Specialist treatment of chronic fatigue syndrome/ME: a cohort study among adult patients in England

Simon M. Collin*, Esther Crawley

*Corresponding author for this work

Research output: Contribution to journalArticle (Academic Journal)peer-review

24 Citations (Scopus)
387 Downloads (Pure)


Background: NHS specialist chronic fatigue syndrome (CFS/ME) services in England treat approximately 8000 adult patients each year. Variation in therapy programmes and treatment outcomes across services has not been described. Methods: We described treatments provided by 11 CFS/ME specialist services and we measured changes in patient-reported fatigue (Chalder, Checklist Individual Strength), function (SF-36 physical subscale, Work & Social Adjustment Scale), anxiety and depression (Hospital Anxiety & Depression Scale), pain (visual analogue rating), sleep (Epworth, Jenkins), and overall health (Clinical Global Impression) 1 year after the start of treatment, plus questions about impact of CFS/ME on employment, education/training and domestic tasks/unpaid work. A subset of these outcome measures was collected from former patients 2-5 years after assessment at 7 of the 11 specialist services. Results: Baseline data at clinical assessment were available for 952 patients, of whom 440 (46.2%) provided 1-year follow-up data. Treatment data were available for 435/440 (98.9%) of these patients, of whom 175 (40.2%) had been discharged at time of follow-up. Therapy programmes varied substantially in mode of delivery (individual or group) and number of sessions. Overall change in health 1 year after first attending specialist services was 'very much' or 'much better' for 27.5% (115/418) of patients, 'a little better' for 36.6% (153/418), 'no change' for 15.8% (66/418), 'a little worse' for 12.2% (51/418), and 'worse' or 'very much worse' for 7.9% (33/418). Among former patients who provided 2- to 5-year follow-up (30.4% (385/1265)), these proportions were 30.4% (117/385), 27.5% (106/385), 11.4% (44/385), 13.5% (52/385), and 17.1% (66/385), respectively. 85.4% (327/383) of former patients responded "Yes" to "Do you think that you are still suffering from CFS/ME?" 8.9% (34/383) were "Uncertain", and 5.7% (22/383) responded "No". Conclusions: This multi-centre NHS study has shown that, although one third of patients reported substantial overall improvement in their health, CFS/ME is a long term condition that persists for the majority of adult patients even after receiving specialist treatment.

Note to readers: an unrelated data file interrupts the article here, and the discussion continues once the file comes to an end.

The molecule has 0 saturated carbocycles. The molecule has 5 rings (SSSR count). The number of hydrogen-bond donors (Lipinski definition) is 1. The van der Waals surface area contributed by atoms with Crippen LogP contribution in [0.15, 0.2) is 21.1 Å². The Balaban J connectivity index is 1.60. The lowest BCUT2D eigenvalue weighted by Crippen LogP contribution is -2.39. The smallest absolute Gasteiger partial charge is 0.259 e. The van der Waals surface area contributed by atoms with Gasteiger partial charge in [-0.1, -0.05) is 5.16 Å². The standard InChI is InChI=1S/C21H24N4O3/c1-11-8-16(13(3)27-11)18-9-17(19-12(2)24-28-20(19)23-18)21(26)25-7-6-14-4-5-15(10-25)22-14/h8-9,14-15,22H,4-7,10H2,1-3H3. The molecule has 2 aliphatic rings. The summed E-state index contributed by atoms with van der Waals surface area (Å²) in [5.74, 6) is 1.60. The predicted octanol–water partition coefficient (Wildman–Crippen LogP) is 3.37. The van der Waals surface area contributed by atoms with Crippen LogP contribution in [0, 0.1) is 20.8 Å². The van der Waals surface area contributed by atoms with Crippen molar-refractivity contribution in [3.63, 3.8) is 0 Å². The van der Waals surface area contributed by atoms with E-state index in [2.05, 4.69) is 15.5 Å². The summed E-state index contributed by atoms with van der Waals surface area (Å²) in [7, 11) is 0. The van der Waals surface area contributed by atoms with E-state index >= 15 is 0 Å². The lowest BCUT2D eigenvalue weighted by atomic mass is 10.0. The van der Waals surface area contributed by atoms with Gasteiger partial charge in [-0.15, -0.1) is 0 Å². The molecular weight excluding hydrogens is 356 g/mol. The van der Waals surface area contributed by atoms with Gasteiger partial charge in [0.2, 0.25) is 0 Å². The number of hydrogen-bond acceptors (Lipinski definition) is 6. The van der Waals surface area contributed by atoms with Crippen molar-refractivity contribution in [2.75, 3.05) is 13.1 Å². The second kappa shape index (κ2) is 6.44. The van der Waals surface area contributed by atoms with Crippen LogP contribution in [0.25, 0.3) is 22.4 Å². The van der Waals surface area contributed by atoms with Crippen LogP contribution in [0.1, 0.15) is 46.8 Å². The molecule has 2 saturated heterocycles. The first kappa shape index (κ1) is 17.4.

Original languageEnglish
Article number488
Number of pages16
JournalBMC Health Services Research
Publication statusPublished - 14 Jul 2017


  • Chronic fatigue syndrome
  • ME
  • NHS England
  • Specialist care


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